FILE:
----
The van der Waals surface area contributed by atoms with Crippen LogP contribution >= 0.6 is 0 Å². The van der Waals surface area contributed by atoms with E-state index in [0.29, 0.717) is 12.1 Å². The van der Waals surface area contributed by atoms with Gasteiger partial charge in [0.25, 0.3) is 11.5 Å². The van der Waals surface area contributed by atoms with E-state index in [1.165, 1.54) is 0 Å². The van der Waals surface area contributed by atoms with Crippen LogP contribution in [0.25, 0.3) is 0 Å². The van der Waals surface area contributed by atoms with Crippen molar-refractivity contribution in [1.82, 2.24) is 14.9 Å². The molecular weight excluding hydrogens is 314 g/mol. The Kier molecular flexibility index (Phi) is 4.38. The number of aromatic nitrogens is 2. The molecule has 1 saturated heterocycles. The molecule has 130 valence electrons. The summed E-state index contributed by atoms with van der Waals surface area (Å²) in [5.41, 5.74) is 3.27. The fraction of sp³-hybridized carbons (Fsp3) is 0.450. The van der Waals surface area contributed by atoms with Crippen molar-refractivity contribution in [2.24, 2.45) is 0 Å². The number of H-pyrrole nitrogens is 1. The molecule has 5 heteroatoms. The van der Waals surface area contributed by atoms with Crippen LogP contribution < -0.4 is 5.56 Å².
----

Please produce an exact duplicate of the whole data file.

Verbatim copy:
The van der Waals surface area contributed by atoms with Crippen LogP contribution >= 0.6 is 0 Å². The van der Waals surface area contributed by atoms with E-state index in [0.29, 0.717) is 12.1 Å². The van der Waals surface area contributed by atoms with Gasteiger partial charge in [0.25, 0.3) is 11.5 Å². The van der Waals surface area contributed by atoms with E-state index in [1.165, 1.54) is 0 Å². The van der Waals surface area contributed by atoms with Crippen LogP contribution in [0.25, 0.3) is 0 Å². The van der Waals surface area contributed by atoms with Crippen molar-refractivity contribution in [1.82, 2.24) is 14.9 Å². The molecular weight excluding hydrogens is 314 g/mol. The Kier molecular flexibility index (Phi) is 4.38. The number of aromatic nitrogens is 2. The molecule has 1 saturated heterocycles. The molecule has 130 valence electrons. The summed E-state index contributed by atoms with van der Waals surface area (Å²) in [5.41, 5.74) is 3.27. The fraction of sp³-hybridized carbons (Fsp3) is 0.450. The van der Waals surface area contributed by atoms with Crippen molar-refractivity contribution in [2.24, 2.45) is 0 Å². The number of H-pyrrole nitrogens is 1. The molecule has 5 heteroatoms. The van der Waals surface area contributed by atoms with Crippen LogP contribution < -0.4 is 5.56 Å².